A global rules-based trade organization established and maintained via democratic processes, accountable to the people affected by its decisions. That being, of course, the objective of this anti-WTO protest movement.
Let's face it -- the only groups with global reach and global organization ARE THE MULTINATIONAL CORPORATIONS.
All the more reason to fight like hell against them. Do you really think Monsanto, Arco, GM, or any of the rest care about you, your health, your freedom, your job, or anything else besides how much money they can get from you? Why should they get to run the world? Why do you accept the idea that the tiny fraction of the world's population who run the major corporations should get to make decisions for the billions of us who don't? That's the very definition of oligarchy. Rule by the elite is a miserable way to run a country, so why do you think it would be any better a way to run the entire world?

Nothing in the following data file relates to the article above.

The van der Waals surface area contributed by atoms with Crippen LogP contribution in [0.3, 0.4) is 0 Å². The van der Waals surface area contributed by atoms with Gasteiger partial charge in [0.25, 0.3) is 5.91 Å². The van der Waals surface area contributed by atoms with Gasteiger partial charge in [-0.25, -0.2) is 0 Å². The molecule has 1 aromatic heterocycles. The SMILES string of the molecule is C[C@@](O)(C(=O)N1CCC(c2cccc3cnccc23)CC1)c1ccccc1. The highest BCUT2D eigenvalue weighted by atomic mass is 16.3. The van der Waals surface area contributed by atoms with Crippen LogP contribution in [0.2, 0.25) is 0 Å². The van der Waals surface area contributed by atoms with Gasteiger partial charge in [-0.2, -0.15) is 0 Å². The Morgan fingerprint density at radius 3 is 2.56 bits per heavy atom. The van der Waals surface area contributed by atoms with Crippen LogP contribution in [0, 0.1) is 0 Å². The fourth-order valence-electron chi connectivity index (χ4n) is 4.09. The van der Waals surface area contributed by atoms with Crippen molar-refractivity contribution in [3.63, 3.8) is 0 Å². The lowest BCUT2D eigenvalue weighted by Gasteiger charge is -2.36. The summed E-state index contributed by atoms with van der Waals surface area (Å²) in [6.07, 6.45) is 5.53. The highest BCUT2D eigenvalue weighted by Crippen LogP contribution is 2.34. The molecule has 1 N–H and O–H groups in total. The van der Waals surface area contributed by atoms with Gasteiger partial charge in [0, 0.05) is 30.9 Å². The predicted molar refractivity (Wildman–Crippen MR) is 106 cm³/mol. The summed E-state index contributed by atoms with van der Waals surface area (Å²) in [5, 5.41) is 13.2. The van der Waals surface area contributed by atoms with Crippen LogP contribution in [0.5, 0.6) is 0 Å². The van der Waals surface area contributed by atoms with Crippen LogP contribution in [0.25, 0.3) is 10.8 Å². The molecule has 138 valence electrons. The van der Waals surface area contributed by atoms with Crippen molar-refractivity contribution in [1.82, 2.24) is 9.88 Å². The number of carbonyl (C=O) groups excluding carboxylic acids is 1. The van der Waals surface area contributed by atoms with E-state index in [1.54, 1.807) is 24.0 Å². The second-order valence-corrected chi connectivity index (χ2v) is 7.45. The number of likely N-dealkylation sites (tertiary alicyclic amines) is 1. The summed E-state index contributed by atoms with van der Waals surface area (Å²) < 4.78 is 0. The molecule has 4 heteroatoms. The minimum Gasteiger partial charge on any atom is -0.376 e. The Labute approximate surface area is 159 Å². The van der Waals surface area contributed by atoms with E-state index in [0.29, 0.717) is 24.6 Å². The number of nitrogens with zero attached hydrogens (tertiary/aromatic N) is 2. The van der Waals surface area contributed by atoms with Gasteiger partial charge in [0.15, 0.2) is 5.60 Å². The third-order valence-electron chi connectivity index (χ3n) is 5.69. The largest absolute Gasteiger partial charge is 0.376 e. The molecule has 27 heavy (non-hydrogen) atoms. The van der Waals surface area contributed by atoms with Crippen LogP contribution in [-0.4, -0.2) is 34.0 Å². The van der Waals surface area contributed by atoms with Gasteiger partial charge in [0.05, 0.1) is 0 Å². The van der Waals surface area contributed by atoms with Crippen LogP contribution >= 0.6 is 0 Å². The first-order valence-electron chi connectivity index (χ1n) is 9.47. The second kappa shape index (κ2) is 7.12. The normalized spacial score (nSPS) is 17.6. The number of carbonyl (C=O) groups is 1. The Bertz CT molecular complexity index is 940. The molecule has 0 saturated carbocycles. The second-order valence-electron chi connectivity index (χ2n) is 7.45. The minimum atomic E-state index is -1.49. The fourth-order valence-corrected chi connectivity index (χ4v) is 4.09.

posted by Mars Saxman at 6:25 PM on September 11, 2000
Too bad everything can't be as simple as a dictionary definition, which tends to leave out small but important details like soft money, kickbacks, PACs, horse trading, pork, lobbyists...
And perhaps you could explain how your dictionary definition of democracy accommodates an entity like the WTO.
You might also want to address how your "Survey data: Voting results for the last 225 years" is woefully inaccurate, since for the better part of those 225 years the results were biased-- seeing as how the statistical sample excluded women, people of color, and non-landowners.
posted by wiremommy at 6:39 PM on September 11, 2000